Director: David Fincher
Cast: Ben Affleck, Rosamund Pike, Neil Patrick Harris, Tyler Perry, David Clennon, Carrie Coon, Kim Dickens
RunTime: 2 hrs 29 mins
Rating: R21 (Sexual Scenes)
Released By: 20th Century Fox
Official Website: http://www.gonegirlmovie.com
Opening Day: 9 October 2014
Synopsis: GONE GIRL – directed by David Fincher and based upon the global bestseller by Gillian Flynn – unearths the secrets at the heart of a modern marriage. On the occasion of his fifth wedding anniversary, Nick Dunne (Ben Affleck) reports that his beautiful wife, Amy (Rosamund Pike), has gone missing. Under pressure from the police and a growing media frenzy, Nick’s portrait of a blissful union begins to crumble. Soon his lies, deceits and strange behavior have everyone asking the same dark question: Did Nick Dunne kill his wife?
No one - and nothing - is what it seems in ‘Gone Girl’, a multi-layered suspense thriller which first tantalised in prose form from novelist Gillian Flynn and that has now been realised for the big screen by none other than auteur David Fincher. Yes, those who have read the novel will probably be eager to reveal its twists and turns - particularly one in the middle of the story that changes your entire perspective of the proceedings - but you’ll do yourself a favour not to pre-empt the experience of encountering this gripping mystery on your own.
Here’s what you probably already know - on the day of his fifth wedding anniversary, Nick Dunne (Ben Affleck) goes to the bar he owns, has a drink, and returns home to find his wife Amy (Rosamund Pike) missing. All signs point to an invasion; the front door is open, a glass table has been overturned and smashed, and there are spots of blood around the house. Assigned to the ‘missing persons’ case is detective Rhonda Boney (Kim Dickens) and Jim Gilpin (Patrick Fugit), but even though they harbour suspicion of Nick’s culpability, it isn’t them that Nick has to worry about.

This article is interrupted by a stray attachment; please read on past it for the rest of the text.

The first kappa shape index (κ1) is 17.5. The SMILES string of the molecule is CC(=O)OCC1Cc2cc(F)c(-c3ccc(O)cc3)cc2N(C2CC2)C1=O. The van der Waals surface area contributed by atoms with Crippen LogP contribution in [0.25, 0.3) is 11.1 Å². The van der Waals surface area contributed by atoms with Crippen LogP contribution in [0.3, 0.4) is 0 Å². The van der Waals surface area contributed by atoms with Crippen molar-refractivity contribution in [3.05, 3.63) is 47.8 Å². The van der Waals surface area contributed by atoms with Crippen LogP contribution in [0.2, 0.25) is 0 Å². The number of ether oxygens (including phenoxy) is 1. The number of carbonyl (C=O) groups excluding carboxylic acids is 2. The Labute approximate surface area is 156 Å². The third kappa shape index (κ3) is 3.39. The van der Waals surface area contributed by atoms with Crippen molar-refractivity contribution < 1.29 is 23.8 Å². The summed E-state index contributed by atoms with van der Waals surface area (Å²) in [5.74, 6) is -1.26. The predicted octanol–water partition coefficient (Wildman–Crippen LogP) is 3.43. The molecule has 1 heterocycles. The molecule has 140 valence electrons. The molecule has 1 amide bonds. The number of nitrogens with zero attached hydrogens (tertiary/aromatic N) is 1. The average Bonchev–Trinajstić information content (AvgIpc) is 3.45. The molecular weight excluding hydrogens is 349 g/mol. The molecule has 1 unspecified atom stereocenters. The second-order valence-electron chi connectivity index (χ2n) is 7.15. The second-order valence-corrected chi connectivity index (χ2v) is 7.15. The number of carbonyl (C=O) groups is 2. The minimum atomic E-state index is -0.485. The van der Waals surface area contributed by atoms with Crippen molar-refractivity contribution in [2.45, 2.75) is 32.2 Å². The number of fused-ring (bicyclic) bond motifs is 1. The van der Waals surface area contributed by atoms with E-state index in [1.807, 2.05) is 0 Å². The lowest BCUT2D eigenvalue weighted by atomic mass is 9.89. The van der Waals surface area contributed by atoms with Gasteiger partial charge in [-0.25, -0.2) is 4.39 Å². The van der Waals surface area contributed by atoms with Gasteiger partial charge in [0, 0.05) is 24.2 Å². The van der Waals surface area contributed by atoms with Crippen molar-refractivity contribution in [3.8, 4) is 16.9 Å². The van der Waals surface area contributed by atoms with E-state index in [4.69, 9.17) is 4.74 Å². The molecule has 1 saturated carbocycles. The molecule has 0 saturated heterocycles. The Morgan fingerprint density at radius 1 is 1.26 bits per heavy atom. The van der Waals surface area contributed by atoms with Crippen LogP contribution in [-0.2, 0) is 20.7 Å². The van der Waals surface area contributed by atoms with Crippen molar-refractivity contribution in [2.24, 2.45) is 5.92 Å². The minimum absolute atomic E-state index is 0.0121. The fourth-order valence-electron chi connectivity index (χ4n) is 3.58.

Because Amy is the inspiration for a popular series of children’s books named ‘Amazing Amy’ penned by her psychologist parents, her disappearance instantly becomes fodder for tabloid media. Nick is criticised for looking less distraught than he ought to be. The neighbour who claims to be close friends with Amy starts going on national TV talking about their marital woes. It doesn’t help that Nick isn’t likeable in his own right - he is a laid-off New York movie magazine writer whose only business was funded from his wife’s trust fund - and as more details emerge of his financial troubles and domestic disputes, he is instantly fingered by the court of public opinion as the prime suspect for her disappearance.
Like the book, the first hour unfolds in two parallel and separate tracks. The first takes place in the present day and covers pretty much what we had described in the preceding para, while the second goes back in time to recount Nick and Amy’s courtship and marriage as related and narrated by Amy in her diary. The next hour and beyond however becomes quite something else, but there isn’t any more we can say without giving something crucial away; suffices for those who have read the novel to know that Flynn, who adapted and reconfigured her story for the screen, unfurls the narrative in the fractured way to let you in on just what happened to TV’s Golden Girl.
What is perhaps more significant is the fact that Flynn has managed to preserve all the elements which made her book so critically acclaimed and enormously popular at the same time. On one hand, it is a study into a marriage that has broken down, where sex is less making love than satisfying carnal desires, where conversations have turned to silence, and where distance has taken the place of intimacy. On the other, it is a damning critique on today’s television news media, both in its insatiable appetite for gossip and half-truths as well as its glaring absence of any journalistic ethics like truth and objectivity. Flynn’s novel was extraordinary in its varied textures, and her screenplay loses none of that brilliance.